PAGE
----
black ballet dancers until the 1960s and 1970s. They were closed out of
careers until the founding of black ballet troupes like Dance Theatre of
Harlem, and Alvin Ailey company. And still, they fewer career outlets that
Similarly, with the Rockettes. They were a cultural icon in the
City of New York and nationwide. Accordingly, their institutional decision
to exclude black dancers, locked dancers of color out of a central part of
the cultural life of the city and the nation.
I'm not saying that the too tall dancer necesarily should win here.
However, I don't you can so easily dismiss the countervailing interests of
artists here to access to artistic expression.
> From: James Maule[SMTP:maule at LAW.VILLANOVA.EDU]
> Reply To: Discussion list for con law professors
> Sent: Friday, March 23, 2001 8:43 AM
> To: CONLAWPROF at listserv.ucla.edu
> Subject: Re: Ballet School Admissions
> Aside from the state action question, which obviously implicates the
> discussion, the notion that artistic freedome should or can be curtailed
> by the imposition of some theoretically-based notion of paradisical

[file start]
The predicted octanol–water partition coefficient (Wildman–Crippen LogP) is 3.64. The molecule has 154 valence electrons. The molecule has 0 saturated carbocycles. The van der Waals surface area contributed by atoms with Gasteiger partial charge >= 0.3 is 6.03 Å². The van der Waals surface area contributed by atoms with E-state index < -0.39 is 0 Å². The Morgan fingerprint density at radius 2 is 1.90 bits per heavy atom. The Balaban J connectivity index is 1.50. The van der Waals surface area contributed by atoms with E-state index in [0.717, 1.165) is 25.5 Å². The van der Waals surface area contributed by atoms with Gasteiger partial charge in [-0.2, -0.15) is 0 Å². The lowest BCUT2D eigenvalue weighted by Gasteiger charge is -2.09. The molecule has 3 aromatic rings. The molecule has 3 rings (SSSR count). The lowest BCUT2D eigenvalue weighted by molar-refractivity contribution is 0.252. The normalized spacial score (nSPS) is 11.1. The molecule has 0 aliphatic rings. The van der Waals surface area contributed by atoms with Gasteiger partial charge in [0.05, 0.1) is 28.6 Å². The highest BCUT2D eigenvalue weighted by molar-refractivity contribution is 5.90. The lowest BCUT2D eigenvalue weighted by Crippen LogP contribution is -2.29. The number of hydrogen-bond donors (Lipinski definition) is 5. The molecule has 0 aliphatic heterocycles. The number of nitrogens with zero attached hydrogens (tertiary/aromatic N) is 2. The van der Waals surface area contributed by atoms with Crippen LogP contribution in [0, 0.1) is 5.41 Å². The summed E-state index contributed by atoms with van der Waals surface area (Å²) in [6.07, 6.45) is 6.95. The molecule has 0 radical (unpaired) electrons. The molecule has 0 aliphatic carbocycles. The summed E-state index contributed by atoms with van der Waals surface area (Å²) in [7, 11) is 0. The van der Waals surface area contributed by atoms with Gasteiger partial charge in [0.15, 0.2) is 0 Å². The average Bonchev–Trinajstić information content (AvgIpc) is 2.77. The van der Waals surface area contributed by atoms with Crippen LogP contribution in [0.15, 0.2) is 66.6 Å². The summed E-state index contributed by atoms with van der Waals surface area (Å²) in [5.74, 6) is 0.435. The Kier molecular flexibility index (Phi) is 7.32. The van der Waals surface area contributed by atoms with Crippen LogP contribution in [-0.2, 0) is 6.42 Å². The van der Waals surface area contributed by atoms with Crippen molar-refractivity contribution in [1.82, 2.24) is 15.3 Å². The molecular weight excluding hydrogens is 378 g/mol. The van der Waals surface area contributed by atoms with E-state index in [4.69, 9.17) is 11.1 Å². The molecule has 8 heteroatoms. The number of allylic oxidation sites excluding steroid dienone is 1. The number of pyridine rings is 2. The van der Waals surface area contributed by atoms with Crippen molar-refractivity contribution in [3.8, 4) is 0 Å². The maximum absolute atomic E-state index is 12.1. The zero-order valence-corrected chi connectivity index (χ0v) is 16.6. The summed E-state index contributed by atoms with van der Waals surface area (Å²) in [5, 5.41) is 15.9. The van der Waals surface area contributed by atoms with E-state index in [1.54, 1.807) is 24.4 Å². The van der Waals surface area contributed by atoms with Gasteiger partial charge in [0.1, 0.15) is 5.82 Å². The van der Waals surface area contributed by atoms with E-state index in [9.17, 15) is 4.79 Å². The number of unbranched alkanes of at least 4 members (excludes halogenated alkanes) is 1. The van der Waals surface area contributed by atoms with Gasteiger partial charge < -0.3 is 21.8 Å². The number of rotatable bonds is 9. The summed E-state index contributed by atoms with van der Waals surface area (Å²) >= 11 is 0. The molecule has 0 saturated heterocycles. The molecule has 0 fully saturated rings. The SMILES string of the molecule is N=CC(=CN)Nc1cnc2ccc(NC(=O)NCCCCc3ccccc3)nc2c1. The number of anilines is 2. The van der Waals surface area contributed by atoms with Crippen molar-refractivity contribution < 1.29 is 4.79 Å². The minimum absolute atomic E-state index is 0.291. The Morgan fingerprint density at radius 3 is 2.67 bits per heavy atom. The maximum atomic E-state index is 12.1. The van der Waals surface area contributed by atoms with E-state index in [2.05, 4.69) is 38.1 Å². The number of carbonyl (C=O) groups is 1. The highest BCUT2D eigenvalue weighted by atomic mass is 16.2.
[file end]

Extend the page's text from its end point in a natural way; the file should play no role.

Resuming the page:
> society is inherently inconsistent with the notion of art.
> 1. A renowned artist's paintings never depict persons of color. Artist
> never hires models who are persons of color. Person of color who is
> skilled at being a model sues.
> 2. A renowned artist's paintings depict only persons of color. Artist
> never hires models who are not persons of color. Person not of color who
> is skilled at being a model sues.
> 3. Famous author writes plays whose characters are never persons of color.
> Great actor and great actress who are persons of color don't get cast.
> They sue.
> 4. Famous author writes plays whose characters are always persons of
> color. Great actor and great actress who are not persons of color don't
> get cast. They sue.
> 5. Irish jug band does not hire gifted musician of color. Musician sues.
> 6. Rap group does not hire musician not of color. Musician sues.
> 7. Artist specializing in sculptures a la Rubens does not hire thin model.
> Model sues.
> 8. Artist specializing in sculptures of thin people does not hire
> Ruben-esque model. Model sues.
> The list could go on forever, from either perspective. Isn't there some
> notion that everyone finds their niche? That you don't need 5,000,000
> people to find you attractive, just one? That you don't need for every
> ballet company, or ballet school, or artist, or band, or whomever, to find
> you of use, only one (even if it is not convenient, or your first choice)?